Do You Need a Trust?

Trusts are an important estate planning tool for many individuals but they are not right for every estate plan. Trusts can be simple or they can be complex and fairly expensive to establish and maintain.  There are many different kinds of trusts and they are established for a variety of reasons. This newsletter provides a very brief overview of the different uses of trusts but every individual has unique needs and goals and only a consultation with an experienced estate planning attorney can help you understand whether a trust, or a variety of trusts, is right for you.

Trusts for Parents

Trusts can be particularly useful for parents of young children because a trust allows parents to create a plan for the financial future of their minor children. A trust designates a trustee to manage the money for the benefit of the children. The trust maker can also create a list of specific expenses to be covered by the assets in the trust.

A trust established for the benefit of minor children can be established through the last will and testament. This type of trust is typically funded with the assets in the estate. A trust can also be established while the parent is living but it must be funded by current assets or the trust itself can purchase assets for a trust which is in effect while the trust maker is living.

Custodial Accounts Instead of a Trust?

Custodial accounts may be a good alternative to trusts for managing assets for minor children. Custodial accounts can be less expensive to establish and maintain then trusts.  States tend to have state-mandated limits on the age at which a custodial account must be entirely turned over to the beneficiary, while a trust can be drafted to allow parents to make distributions of varying amounts or percentages at different times.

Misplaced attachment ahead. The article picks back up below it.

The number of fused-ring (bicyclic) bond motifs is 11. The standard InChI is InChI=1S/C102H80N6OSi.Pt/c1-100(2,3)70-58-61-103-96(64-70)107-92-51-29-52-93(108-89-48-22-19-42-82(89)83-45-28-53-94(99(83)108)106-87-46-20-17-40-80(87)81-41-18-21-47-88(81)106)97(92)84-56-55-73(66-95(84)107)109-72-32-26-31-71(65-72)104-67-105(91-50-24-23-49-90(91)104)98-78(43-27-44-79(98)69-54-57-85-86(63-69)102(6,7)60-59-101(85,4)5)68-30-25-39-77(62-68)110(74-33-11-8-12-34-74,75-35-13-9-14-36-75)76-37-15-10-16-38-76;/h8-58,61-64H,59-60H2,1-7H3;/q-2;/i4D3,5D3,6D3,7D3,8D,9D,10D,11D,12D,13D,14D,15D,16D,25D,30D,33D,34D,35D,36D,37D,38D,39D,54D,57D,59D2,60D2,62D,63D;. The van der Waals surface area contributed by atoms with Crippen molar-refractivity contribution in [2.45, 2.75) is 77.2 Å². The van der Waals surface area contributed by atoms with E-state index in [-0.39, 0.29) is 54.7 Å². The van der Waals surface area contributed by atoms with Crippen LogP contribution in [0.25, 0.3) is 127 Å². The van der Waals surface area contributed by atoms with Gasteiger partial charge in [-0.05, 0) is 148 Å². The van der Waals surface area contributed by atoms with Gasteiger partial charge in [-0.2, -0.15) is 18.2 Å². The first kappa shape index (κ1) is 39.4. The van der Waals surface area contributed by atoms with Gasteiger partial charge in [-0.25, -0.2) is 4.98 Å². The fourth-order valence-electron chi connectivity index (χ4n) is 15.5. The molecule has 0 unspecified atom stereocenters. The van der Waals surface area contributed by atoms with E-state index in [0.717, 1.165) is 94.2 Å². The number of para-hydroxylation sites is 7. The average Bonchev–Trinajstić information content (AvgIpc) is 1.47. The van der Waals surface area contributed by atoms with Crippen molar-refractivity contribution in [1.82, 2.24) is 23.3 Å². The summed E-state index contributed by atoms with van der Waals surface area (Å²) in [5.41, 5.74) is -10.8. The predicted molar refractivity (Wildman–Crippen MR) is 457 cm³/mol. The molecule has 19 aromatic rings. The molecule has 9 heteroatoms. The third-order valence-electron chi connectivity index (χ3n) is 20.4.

Using Trusts to Protect Property from Outside Threats

Trusts can be used to hold and protect real property or businesses from creditors and from outside liability. A trust can be a great way to protect a family business or a family cabin from being distributed to someone outside the family in a number of different scenarios (civil lawsuits, divorce, or death). Whether a trust is appropriate for your own particular situation will depend on many different factors and the cost and time required creating and maintaining a trust should be a consideration before making the decision to place property in trust. An experienced estate planning attorney can help you decide whether a trust is appropriate.

Trusts as Tax-Saving Instruments

Trusts can be useful tax-saving devices but they are only beneficial if your estate is large enough to have estate tax consequences.  Understanding the costs of establishing and maintaining the trust as compared to the tax savings is an important consideration before you decide whether a trust is the right estate planning tool for you.

 

For families who have a second home (usually a vacation property), a trust can provide not only protection from outside sources, but it can also provide some structure for managing property as it is handed down to future generations. If you leave a vacation home to your four children, for example, they may not agree on who should pay the taxes, or mow the lawn, or even on how they will decide who can use the cabin at different times during the year. A trust can provide as much or as little detail for the future maintenance and sale of the property over time. Using a trust for vacation property can be a wonderful way to maintain peace in a family in the future.